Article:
Mrs Grieve played Fox. When the fictitious Miss Phipps finally arrived in England – the whole thing, the heiress, her arrival was of course a fabrication – anyway when the fictitious Miss Phipps finally arrived in England Mrs Grieve let some line out on her catch by telling Fox that Celia had smallpox and wouldn’t be able to see him until she was better. All of this was part of a much larger game. She advanced Fox a loan of £300 on condition that his carriage would often be parked just outside her door. Horace Walpole got it immediately. He saw what she was playing at. He said, “she paid herself by his chariot standing frequently at her door, which served to impose on her more vulgar dupes.”  In which connection, she also put it about that she was the cousin of the prime minister, Lord North. And that the Duke of Grafton was also her relative.

Well, people were taken in. They were dazzled by her connections, by that chariot at her door. She defrauded her victims by telling them that she would use her influence to procure for them important government posts. This was in return for the fairly handsome advance – needed, she said, to grease the right palms to secure for her dupes those remunerative government positions. 

Well, it caught up with her in the end of course. I say “of course” – but we all know, alas, that there are all too many instances of this kind of malfeasance in that day and in ours that go unpunished. They get away with it.

Mrs. Elizabeth Grieve didn’t get away with it. The law caught up with her. And on this day – October 27th – 1774 – she was tried at Middlesex quarter sessions. Apparently, in her defence, she produced a letter Charles James Fox had written her. The letter – the court record tells us – “excited great laughter in Court.”

She was found guilty and sentenced to seven years’ transportation. In January 1775 they shipped her out from St Katherine’s Dock. Shipped her out to Virginia. What an interesting time for her to pitch up on those shores.

Two other things about Elizabeth Grieve. You have to admire her pluck. This woman had a pair. It turns out she’d already been transported once. That was in the early 1770s. That was for thieving and pawning 33 shirts and eight waistcoats of her lodger Colonel Edward Hamilton. Apparently she tried to feed him a lamentable story that the 41 garments had fallen into the fire and gone up in flames. What did go up in flames was her husband’s house. She arsoned it in 1768. I’d give anything to know more about that episode. We know her husband, John, was a Captain in the Navy. And we know his house was in South Park Street – right there in the most fashionable neighbourhood in London. You know Thackeray’s anti-heroine Becky Sharp in his great novel Vanity Fair. Mrs. Grieve was a flesh and blood Becky Sharp.

But I love how the membranes here between reality and fiction are so permeable. Celia was a fictitious West Indian heiress but those powdered eyebrows weren’t fictitious. Nor was Celia’s husband-to-be to which they were attached. And the play that was written about Mrs Grieve – The Cozeners – it was put on the Theatre Royal Haymarket and had a 21-night-run – well, life and art intermingling, that’s the same matter of those permeable membranes. The play was called The Cozeners – old word, to cozen means to cheat – and the character modelled on Mrs Grieve was named Mrs Fleece ‘em.

I’m tempted to say you can’t keep a good woman down but I think maybe that should be revised to, you can’t keep a big talent down. And that’s by way of saying, just a few years later – 1782 – Mrs Grieve was back and at it again. She must have served out her second term of transportation and come home. Maybe she was on her uppers. She wasn’t in toniest Mayfair this time. She was in East Smithfield. She tried to defraud her landlady at the Cooper’s Arms. She was committed by Justice Wilmot. And that’s the last we hear of Mrs Fleece ‘em. The swindler par excellence Mrs Elizabeth Grieve. She fades away. But those powdered eyebrows are with us forever.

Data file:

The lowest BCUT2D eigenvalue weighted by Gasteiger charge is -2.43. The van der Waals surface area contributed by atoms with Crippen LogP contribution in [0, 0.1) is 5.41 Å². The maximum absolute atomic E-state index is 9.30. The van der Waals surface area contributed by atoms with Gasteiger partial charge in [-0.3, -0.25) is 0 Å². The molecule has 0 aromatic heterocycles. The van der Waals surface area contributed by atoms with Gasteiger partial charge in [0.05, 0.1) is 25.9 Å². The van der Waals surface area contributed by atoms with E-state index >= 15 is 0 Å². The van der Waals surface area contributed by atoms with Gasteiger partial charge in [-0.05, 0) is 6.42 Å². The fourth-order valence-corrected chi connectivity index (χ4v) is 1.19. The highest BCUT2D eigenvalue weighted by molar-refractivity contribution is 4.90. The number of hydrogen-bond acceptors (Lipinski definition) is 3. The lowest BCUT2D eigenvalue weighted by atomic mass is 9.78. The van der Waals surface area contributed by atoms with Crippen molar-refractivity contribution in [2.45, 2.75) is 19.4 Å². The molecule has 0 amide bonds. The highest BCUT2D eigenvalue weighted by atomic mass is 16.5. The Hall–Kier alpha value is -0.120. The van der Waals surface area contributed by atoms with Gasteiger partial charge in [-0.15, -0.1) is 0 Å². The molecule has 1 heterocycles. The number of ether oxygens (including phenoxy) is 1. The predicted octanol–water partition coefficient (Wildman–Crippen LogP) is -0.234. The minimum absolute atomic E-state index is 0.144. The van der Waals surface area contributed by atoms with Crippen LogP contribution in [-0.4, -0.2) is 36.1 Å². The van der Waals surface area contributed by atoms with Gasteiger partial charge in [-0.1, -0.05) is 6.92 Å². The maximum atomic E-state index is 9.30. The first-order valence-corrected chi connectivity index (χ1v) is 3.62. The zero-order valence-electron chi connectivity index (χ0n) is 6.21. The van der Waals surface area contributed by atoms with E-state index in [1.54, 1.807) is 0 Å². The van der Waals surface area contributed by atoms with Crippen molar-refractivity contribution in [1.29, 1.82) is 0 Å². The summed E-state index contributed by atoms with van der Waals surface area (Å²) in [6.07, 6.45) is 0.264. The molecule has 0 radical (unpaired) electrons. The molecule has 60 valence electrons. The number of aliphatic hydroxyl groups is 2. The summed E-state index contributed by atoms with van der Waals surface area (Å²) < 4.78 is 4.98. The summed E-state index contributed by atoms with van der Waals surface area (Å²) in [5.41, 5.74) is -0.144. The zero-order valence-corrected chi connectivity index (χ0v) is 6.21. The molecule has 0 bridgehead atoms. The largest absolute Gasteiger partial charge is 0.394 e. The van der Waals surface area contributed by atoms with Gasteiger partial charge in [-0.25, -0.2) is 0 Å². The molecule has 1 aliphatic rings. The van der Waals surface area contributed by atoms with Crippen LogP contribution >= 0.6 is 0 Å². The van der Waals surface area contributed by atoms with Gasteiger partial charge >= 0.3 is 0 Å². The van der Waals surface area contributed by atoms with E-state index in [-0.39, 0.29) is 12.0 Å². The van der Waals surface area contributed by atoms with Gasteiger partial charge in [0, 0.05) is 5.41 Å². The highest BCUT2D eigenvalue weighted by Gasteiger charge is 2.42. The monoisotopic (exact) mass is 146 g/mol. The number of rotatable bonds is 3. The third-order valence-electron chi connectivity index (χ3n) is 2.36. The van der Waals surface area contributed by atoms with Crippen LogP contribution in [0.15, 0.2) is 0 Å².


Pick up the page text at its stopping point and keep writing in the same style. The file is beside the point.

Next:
And a Today in London recommendation: bearing in mind the years that Mrs Grieve was in Virginia – the second half of that all-important decade, the 1770s – well, a visit to Ben Franklin’s House in Craven Street is surely in order. Its history. But also the “Georgian features” of the building. Couldn’t be a better fit. 

You’ve been listening to the Today in London History podcast. Emanating from – home of London Walks, London’s signature walking tour company. London’s local, time-honoured, fiercely independent, family-owned, just-the-right-size walking tour company. And as long as we’re at it, London’s multi-award-winning walking tour company. Indeed, London’s only award-winning walking tour company.

And here’s the secret: London Walks is essentially run as a guides’ cooperative. 

That’s the key to everything. It’s the reason we’re able to attract and keep the best guides in London. You can get schlubbers to do this for £20 a walk. But you cannot get world-class guides – let alone accomplished professionals.

It’s not rocket science: you get what you pay for. And just as surely, you also get what you don’t pay for. 

Back in 1968 when we got started we quickly came to a fork in the road. We had to answer a searching question: Do we want to make the most money? Or do we want to be the best walking tour company in the world? You want to make the most money you go the schlubbers route. You want to be the best walking tour company in the world you do whatever you have to do to attract and keep the best guides in London – you want them guiding for you, not for somebody else. Bears repeating: the way we’re structured – a guides’ cooperative – is the key to the whole thing. It’s the reason for all those awards, it’s the reason people who know go with London Walks, it’s the reason we’ve got a big following, a lively, loyal, discerning following – quality attracts quality.

It’s the reason we’re able – uniquely – to front our walks with accomplished, in many cases distinguished professionals: barristers, doctors, geologists, museum curators, archaeologists, historians, criminal defence lawyers, Royal Shakespeare Company actors, a bevy of MVPs, Oscar winners (people who’ve won the Guide of the Year Award)… well, you get the idea. As that travel writer famously put it, “if this were a golf tournament, every name on the Leader Board would be a London Walks guide.”

And as we put it: London Walks Guides make the new familiar and the familiar new.

And on that agreeable note…come then, let us go forward together on some great London Walks. See ya tomorrow.